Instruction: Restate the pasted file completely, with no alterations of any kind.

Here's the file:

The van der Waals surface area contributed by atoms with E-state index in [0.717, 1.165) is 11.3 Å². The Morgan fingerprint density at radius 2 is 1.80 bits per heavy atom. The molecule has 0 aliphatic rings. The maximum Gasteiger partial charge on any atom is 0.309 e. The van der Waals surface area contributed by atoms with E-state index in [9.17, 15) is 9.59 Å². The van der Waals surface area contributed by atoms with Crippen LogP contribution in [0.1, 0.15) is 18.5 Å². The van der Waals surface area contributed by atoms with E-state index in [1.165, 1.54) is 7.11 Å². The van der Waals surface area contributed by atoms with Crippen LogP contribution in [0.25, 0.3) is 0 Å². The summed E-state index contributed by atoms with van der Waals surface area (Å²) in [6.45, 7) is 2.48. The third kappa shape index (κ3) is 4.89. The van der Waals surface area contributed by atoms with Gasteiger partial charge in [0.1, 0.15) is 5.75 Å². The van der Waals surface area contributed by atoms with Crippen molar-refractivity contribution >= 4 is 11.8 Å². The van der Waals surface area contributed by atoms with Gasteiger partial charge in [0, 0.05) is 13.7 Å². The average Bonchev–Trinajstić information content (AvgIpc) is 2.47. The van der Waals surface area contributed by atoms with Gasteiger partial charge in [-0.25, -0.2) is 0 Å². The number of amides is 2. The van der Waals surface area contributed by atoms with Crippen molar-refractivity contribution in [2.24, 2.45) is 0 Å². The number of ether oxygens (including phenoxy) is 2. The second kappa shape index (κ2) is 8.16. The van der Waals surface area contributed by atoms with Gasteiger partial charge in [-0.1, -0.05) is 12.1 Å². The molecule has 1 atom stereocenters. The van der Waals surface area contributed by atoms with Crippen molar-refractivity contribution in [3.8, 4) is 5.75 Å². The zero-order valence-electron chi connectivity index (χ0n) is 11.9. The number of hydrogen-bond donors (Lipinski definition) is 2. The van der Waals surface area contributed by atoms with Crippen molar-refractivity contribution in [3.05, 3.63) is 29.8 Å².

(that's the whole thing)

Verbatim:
The van der Waals surface area contributed by atoms with E-state index in [0.717, 1.165) is 11.3 Å². The Morgan fingerprint density at radius 2 is 1.80 bits per heavy atom. The molecule has 0 aliphatic rings. The maximum Gasteiger partial charge on any atom is 0.309 e. The van der Waals surface area contributed by atoms with E-state index in [9.17, 15) is 9.59 Å². The van der Waals surface area contributed by atoms with Crippen LogP contribution in [0.1, 0.15) is 18.5 Å². The van der Waals surface area contributed by atoms with E-state index in [1.165, 1.54) is 7.11 Å². The van der Waals surface area contributed by atoms with Crippen LogP contribution in [0.25, 0.3) is 0 Å². The summed E-state index contributed by atoms with van der Waals surface area (Å²) in [6.45, 7) is 2.48. The third kappa shape index (κ3) is 4.89. The van der Waals surface area contributed by atoms with Gasteiger partial charge in [0.1, 0.15) is 5.75 Å². The van der Waals surface area contributed by atoms with Crippen molar-refractivity contribution >= 4 is 11.8 Å². The van der Waals surface area contributed by atoms with Gasteiger partial charge in [0, 0.05) is 13.7 Å². The average Bonchev–Trinajstić information content (AvgIpc) is 2.47. The van der Waals surface area contributed by atoms with Gasteiger partial charge in [-0.25, -0.2) is 0 Å². The number of amides is 2. The van der Waals surface area contributed by atoms with Crippen molar-refractivity contribution in [2.24, 2.45) is 0 Å². The number of ether oxygens (including phenoxy) is 2. The second kappa shape index (κ2) is 8.16. The van der Waals surface area contributed by atoms with Gasteiger partial charge in [-0.1, -0.05) is 12.1 Å². The molecule has 1 atom stereocenters. The van der Waals surface area contributed by atoms with Crippen molar-refractivity contribution in [3.8, 4) is 5.75 Å². The zero-order valence-electron chi connectivity index (χ0n) is 11.9. The number of hydrogen-bond donors (Lipinski definition) is 2. The van der Waals surface area contributed by atoms with Crippen molar-refractivity contribution in [3.05, 3.63) is 29.8 Å².